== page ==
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This couple went viral for pointing guns at protesters. Heres what you need to know

Only yesterday Missouri couple Mark and Patricia McCloskey stood on their porch pointing guns towards protesters who were calling for police reform.

Protesters filmed it, and one version of the video has been watched more than 6 million times.

At the time of publication, it’s been retweeted more than 30,000 times. One of those retweets is from US President Donald Trump.

Here’s what you need to know about the story.

The protesters weren’t there for the couple

On Friday last week, St Louis mayor Lyda Krewson held a Facebook Live briefing in which she read the names and addresses of those who wrote letters about wanting to defund the police force.

The names and letters are considered public records, but the video was later removed and Krewson apologised the same day, saying she didn’t intend to cause distress.

On Sunday, the group of about 500 protesters were marching towards Krewson’s home to demand her resignation.

The McCloskeys’ home is in the same neighbourhood.

The couple said they heard a commotion and saw people break a ‘no trespassing’ sign

Mark McCloskey told KMOV-TV that he and wife, who are personal injury lawyers, were facing an “angry mob” on their private street and feared for their lives on Sunday night.

“This is all private property,” he said later in an interview.

It didn’t take long before videos posted online showed the couple standing outside their Renaissance palazzo-style home. Mark could be heard yelling while holding a long-barrelled gun. Patricia stood next to him with a handgun.

In the video and others on social media, some protesters can be seen pausing to film or photograph the couple, while others can be heard to shout, “Keep moving!” and “Let’s go!”.

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The Reverend Darryl Gray, an organiser with ExpectUs, who used a megaphone to urge protesters to keep moving after the couple brandished firearms, blamed Krewson, saying she “threw gasoline on an already burning fire” by releasing people’s home addresses.

“In this climate of hatred and this climate of fear and the concern activists have for safety, we didn’t feel that this was the most prudent thing to do in this particular time,” Gray said.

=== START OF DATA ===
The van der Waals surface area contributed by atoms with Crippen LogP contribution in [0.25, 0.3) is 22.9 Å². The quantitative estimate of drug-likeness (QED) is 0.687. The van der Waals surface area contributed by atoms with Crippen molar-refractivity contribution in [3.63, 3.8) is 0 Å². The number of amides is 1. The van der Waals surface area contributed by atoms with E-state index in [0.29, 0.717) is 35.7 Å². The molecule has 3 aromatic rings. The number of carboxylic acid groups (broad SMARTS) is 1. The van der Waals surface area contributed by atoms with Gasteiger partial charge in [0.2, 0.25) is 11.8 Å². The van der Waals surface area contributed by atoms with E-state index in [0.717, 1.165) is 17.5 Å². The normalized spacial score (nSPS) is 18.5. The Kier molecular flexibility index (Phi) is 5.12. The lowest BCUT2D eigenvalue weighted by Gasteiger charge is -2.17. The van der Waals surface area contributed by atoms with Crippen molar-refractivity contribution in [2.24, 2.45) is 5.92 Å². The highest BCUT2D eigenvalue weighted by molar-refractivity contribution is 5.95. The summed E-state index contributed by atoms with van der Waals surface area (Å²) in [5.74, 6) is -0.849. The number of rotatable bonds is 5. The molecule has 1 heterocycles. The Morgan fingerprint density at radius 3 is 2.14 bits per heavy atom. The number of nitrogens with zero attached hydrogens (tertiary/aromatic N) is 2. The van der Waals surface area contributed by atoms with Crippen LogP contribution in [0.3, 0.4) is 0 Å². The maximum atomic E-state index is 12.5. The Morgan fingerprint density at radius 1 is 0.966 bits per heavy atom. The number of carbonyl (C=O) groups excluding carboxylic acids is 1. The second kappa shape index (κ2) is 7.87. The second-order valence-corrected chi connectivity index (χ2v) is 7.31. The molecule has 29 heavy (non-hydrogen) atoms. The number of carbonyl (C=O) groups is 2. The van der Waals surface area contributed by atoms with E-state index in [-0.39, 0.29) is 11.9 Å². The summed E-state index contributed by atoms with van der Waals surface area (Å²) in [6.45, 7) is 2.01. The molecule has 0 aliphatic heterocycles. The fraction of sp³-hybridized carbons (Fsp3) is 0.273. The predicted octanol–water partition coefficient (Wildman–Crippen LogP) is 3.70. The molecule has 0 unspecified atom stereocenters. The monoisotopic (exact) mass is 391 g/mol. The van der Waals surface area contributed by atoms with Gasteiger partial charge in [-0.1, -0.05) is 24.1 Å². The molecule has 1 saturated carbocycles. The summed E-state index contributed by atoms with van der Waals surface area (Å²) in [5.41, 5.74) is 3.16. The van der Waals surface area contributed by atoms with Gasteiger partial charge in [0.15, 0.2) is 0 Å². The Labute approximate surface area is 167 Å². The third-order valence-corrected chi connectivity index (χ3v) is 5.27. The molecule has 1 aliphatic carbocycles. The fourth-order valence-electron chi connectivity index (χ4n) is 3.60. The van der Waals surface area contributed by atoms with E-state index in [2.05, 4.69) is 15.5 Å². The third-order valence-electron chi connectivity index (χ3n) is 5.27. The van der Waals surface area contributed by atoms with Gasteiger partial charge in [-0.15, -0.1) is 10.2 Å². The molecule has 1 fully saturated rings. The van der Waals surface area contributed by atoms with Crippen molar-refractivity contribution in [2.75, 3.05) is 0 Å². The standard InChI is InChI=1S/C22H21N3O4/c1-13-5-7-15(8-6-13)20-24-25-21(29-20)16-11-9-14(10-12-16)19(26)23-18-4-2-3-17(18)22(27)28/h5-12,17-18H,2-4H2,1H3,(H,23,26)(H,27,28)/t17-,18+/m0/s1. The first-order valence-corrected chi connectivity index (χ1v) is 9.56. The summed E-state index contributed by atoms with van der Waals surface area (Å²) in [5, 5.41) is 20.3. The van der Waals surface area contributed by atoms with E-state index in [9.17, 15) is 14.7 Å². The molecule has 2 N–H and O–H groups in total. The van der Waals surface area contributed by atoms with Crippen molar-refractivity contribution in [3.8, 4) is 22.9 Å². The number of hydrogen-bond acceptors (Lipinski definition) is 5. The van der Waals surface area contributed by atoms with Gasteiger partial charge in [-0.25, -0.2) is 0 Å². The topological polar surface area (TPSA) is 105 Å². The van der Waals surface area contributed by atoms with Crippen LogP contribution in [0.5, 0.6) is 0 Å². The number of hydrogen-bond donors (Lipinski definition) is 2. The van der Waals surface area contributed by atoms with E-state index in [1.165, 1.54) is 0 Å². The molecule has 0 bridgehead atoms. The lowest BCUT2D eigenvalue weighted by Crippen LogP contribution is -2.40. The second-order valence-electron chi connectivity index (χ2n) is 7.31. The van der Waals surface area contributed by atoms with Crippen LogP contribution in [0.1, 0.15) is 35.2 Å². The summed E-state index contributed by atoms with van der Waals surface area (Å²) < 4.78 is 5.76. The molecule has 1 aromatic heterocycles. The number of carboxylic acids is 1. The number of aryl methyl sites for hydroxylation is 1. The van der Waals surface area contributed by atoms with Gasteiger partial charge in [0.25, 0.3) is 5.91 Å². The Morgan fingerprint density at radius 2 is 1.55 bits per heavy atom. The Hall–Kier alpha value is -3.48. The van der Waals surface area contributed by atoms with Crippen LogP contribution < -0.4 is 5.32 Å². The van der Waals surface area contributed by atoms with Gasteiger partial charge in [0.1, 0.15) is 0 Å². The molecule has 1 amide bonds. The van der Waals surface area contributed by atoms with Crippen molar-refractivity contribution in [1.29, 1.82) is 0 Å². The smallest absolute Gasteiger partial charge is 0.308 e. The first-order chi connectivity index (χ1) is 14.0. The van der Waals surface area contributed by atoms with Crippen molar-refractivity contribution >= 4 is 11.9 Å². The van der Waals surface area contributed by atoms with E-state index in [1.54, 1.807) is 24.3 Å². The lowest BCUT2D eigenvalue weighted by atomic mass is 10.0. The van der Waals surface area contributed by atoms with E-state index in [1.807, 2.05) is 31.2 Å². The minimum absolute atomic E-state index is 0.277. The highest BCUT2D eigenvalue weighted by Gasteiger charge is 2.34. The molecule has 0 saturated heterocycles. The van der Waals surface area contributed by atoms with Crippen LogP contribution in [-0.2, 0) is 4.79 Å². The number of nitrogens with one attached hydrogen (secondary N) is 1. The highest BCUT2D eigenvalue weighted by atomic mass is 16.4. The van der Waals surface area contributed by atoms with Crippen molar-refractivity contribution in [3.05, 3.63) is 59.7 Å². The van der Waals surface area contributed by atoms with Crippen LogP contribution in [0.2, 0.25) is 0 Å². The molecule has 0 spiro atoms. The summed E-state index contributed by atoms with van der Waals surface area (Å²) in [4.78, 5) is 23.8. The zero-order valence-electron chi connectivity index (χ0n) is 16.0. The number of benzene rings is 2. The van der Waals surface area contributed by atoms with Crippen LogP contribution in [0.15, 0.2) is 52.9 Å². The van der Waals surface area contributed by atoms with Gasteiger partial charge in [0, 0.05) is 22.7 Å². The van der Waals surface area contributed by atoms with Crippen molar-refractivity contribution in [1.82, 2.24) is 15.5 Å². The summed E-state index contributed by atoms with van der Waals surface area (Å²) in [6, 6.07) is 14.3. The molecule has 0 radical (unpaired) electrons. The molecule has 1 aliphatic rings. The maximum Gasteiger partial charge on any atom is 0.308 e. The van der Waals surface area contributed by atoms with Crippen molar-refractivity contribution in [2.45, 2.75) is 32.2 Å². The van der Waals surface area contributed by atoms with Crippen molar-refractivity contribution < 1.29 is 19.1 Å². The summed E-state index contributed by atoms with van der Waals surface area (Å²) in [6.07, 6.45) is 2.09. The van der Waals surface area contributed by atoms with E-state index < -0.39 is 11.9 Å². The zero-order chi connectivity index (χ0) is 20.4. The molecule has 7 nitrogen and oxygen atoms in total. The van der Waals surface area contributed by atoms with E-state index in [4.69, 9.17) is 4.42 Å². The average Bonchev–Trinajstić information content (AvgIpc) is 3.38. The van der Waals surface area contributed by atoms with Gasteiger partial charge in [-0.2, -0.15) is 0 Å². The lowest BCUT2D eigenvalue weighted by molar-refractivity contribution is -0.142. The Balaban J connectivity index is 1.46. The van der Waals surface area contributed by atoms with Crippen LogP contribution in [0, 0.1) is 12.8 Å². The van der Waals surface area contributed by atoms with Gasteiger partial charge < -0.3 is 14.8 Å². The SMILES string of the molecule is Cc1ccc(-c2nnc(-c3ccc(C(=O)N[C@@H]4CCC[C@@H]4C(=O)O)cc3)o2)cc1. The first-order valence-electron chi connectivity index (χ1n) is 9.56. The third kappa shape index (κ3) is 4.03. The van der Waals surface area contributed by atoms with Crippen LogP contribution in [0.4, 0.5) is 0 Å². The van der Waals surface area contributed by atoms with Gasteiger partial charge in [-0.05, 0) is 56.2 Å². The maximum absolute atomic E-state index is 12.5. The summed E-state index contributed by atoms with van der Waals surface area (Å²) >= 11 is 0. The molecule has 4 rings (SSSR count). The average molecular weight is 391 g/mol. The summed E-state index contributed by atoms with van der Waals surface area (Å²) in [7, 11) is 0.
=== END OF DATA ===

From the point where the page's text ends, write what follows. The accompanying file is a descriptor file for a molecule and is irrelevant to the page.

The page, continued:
The videos travelled around the internet. Quickly

Supporters of the protesters turned the McCloskeys into memes.

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Those who have railed against the Black Lives Matter protests used images of pair to make their own political points.

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A 2018 profile of the couple’s $US1.2 million ($1.6 million) home was surfaced, and four-year-old videos from YouTube channel of the law firm owned by the couple gained thousands more views.

The couple have since expressed support for the Black Lives Matter movement

Their attorney, Albert Watkins, told The Associated Press on Monday that the couple are long-time civil rights advocates and support the message of the Black Lives Matter movement.

He said they grabbed their guns when two or three protesters — who were white — violently threatened the couple and their property and that of their neighbours.

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“The most important thing for them is that their images (holding the guns) don’t become the basis for a rallying cry for people who oppose the Black Lives Matter message,” Watkins said.

“They want to make it really clear that they believe the Black Lives Matter message is important.”

Kimberly Gardner, the city’s chief prosecutor, said she was alarmed by the videos and that her office was investigating the confrontation between the McCloskeys and protesters.

“We must protect the right to peacefully protest, and any attempt to chill it through intimidation or threat of deadly force will not be tolerated,” she said in a statement.

Finally, the Donald Trump retweet

As the video spread across Twitter, it found its way to the US President.

He didn’t offer any extra commentary with his retweet of a video of the clash from the American ABC News to his 82.5 million followers.

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Afterwards, he retweeted a number of his own tweets with images of posters from the US Park Police attempting to identify individuals allegedly involved in the Black Lives Matter Protests in Washington DC.

It comes after Trump drew swift condemnation for retweeting video of a Florida supporter shouting “white power”, and later deleted it.

The White House said the President had not heard the slogan.

Reuters/AP

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